Wednesday, March 13, 2013

Laminas de Tecnil

Day 133 (February 26, 2013)
Punta Arenas, Chile
Day's Ride: 0 Miles

It seems that every time I get to major city or large town now, I spend the whole time working on my bike. Today was no different. I hadn't been able to fix my chain slider the day before and the only thing holding it together at this point was some ducktape.

The bottom side, which I had moved to the top in Rio Gallegos, was now worn through as well and the chain was contacting the metal of the swingarm again.

It's so frustrating how such a little, inconsequential piece can cause so many problems. It's also amazing how difficult it is to find one down here.

I made a last ditch effort and ran by the Honda shop to see if they had anything, but they were still closed.

I swung by Alejandro's shop and asked him how to say "flat piece of Teflon" in Spanish. He told me that getting a piece of Teflon would nearly impossible here; however, I might be able to find a piece of hard nylon. "Lamina de tecnil" was the set of words I was looking for. I went to a nearby hardware store and asked them if they had what I needed. The told me that they didn't have any "laminas" but that they did have "rondas":

I briefly considered buying it and having it cut down the middle length wise like a log being cut for lumber until they told me that I would have to buy the whole thing and that it cost 74,000 pesos ($148 dollars). Fortunately, the owner came out then, looked at the little drawings I had made of what I wanted, and went in the back and came out with some flat pieces.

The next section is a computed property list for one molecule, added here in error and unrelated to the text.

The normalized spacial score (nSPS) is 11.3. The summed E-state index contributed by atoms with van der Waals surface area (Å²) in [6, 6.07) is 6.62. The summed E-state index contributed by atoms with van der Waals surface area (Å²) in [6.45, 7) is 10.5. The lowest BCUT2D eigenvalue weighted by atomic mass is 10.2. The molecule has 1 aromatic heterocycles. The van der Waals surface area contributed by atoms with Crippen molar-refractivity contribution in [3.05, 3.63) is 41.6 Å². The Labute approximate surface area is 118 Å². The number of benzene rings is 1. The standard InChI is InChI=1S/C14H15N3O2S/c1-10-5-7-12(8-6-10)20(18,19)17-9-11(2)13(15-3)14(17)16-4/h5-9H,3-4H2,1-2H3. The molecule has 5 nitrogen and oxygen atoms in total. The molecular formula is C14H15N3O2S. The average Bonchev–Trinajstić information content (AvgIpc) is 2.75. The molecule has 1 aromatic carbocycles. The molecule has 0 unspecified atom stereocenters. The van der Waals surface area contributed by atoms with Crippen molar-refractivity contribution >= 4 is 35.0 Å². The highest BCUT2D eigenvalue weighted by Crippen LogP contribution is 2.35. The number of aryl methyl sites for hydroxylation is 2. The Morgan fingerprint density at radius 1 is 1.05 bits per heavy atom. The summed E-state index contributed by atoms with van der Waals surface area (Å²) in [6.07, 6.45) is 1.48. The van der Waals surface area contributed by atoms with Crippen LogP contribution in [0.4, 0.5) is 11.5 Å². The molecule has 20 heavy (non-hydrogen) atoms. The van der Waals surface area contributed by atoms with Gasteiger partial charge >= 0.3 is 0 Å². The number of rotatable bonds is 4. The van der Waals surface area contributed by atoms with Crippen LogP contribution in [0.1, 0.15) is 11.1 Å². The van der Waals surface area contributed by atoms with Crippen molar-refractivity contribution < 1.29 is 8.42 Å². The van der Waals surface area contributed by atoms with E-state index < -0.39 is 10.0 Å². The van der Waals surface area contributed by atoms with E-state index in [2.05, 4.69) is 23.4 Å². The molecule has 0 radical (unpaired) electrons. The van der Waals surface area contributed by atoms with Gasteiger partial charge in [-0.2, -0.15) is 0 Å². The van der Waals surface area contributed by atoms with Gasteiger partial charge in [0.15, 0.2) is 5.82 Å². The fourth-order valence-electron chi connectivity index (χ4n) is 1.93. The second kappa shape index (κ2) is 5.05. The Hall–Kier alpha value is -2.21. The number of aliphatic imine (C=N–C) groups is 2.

I took my new chain slider pieces over to a moto shop near my hostel. They had agreed to let me use their tools and shop space. I got down to work right away and drilled another set of holes in my swing arm.

If things keep going like they are, my swing arm is going to look like swiss cheese.

I then got to work shaping my new chain sliders with my precision cutting instruments:

I had originally planned on using long bolts that would go all the way through the swing arm to hold everything in place. Unfortunately, after spending a couple of hours running around town in a taxi and not finding anything long enough, I realized that that was out of the question. The second option was to find a tap, thread all of the holes, and use short screws. Unfortunately, I had botched the new holes a little and they weren't quite round enough to be threaded. This left me with option three:

Pop rivets. This is the easier and slightly more permanent solution. Whenever I end up having to take this thing off, I'm going to have some some pop rivets bouncing around in my swing arm alongside that drill bit.

I finally got everything together and took it for a ride. It felt really smooth; more smooth than the original chain slider.

The owner of the shop, Braulio, and his mechanic Fernando, were extremely helpful all day as I was working. Fernando even ran across the street and borrowed a pop rivet gun for me from his friend. I had them sign my tank and then we took a picture together:

After finishing up I went back to the Hostel and Dylan, the two French Canadians, myself, and a couple of other riders all went out to dinner.

Today Dylan and I are going to ride north to Puerto Notales and look at setting up a little trek into Torres del Paine National Park. I hear that there are "pinguinos" along the way somewhere too, so maybe I'll get to take a few pictures for alvincullumyork. I'm just crossing my fingers right now and hoping that my new chain slider holds up and that I don't develop any new problems...

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